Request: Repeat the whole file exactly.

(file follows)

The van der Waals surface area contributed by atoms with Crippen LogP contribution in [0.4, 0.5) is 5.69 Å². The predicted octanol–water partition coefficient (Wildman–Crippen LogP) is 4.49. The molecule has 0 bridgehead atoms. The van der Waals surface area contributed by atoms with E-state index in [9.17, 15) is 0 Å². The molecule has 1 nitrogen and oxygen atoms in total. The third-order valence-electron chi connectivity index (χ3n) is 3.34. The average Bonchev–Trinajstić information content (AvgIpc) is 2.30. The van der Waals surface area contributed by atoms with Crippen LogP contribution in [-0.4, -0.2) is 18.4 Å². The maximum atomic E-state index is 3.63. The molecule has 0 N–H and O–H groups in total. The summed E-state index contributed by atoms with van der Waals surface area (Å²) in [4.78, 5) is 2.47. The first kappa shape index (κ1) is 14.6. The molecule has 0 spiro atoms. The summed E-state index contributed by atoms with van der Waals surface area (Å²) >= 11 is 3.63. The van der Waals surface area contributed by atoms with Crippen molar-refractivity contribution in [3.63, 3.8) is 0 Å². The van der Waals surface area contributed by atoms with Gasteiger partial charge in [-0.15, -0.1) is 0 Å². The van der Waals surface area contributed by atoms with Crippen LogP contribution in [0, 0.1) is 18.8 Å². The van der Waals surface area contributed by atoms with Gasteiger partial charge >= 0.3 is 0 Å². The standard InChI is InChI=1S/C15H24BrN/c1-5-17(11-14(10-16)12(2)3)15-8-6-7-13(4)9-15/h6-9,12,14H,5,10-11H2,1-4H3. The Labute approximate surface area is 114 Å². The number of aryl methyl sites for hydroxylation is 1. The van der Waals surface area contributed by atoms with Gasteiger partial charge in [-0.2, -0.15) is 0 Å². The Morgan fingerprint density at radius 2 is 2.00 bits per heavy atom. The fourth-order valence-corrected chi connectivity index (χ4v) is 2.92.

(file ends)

The van der Waals surface area contributed by atoms with Crippen LogP contribution in [0.4, 0.5) is 5.69 Å². The predicted octanol–water partition coefficient (Wildman–Crippen LogP) is 4.49. The molecule has 0 bridgehead atoms. The van der Waals surface area contributed by atoms with E-state index in [9.17, 15) is 0 Å². The molecule has 1 nitrogen and oxygen atoms in total. The third-order valence-electron chi connectivity index (χ3n) is 3.34. The average Bonchev–Trinajstić information content (AvgIpc) is 2.30. The van der Waals surface area contributed by atoms with Crippen LogP contribution in [-0.4, -0.2) is 18.4 Å². The maximum atomic E-state index is 3.63. The molecule has 0 N–H and O–H groups in total. The summed E-state index contributed by atoms with van der Waals surface area (Å²) in [4.78, 5) is 2.47. The first kappa shape index (κ1) is 14.6. The molecule has 0 spiro atoms. The summed E-state index contributed by atoms with van der Waals surface area (Å²) >= 11 is 3.63. The van der Waals surface area contributed by atoms with Crippen molar-refractivity contribution in [3.63, 3.8) is 0 Å². The van der Waals surface area contributed by atoms with Gasteiger partial charge in [-0.15, -0.1) is 0 Å². The van der Waals surface area contributed by atoms with Crippen LogP contribution in [0, 0.1) is 18.8 Å². The van der Waals surface area contributed by atoms with Gasteiger partial charge >= 0.3 is 0 Å². The standard InChI is InChI=1S/C15H24BrN/c1-5-17(11-14(10-16)12(2)3)15-8-6-7-13(4)9-15/h6-9,12,14H,5,10-11H2,1-4H3. The Labute approximate surface area is 114 Å². The number of aryl methyl sites for hydroxylation is 1. The van der Waals surface area contributed by atoms with Gasteiger partial charge in [-0.2, -0.15) is 0 Å². The Morgan fingerprint density at radius 2 is 2.00 bits per heavy atom. The fourth-order valence-corrected chi connectivity index (χ4v) is 2.92.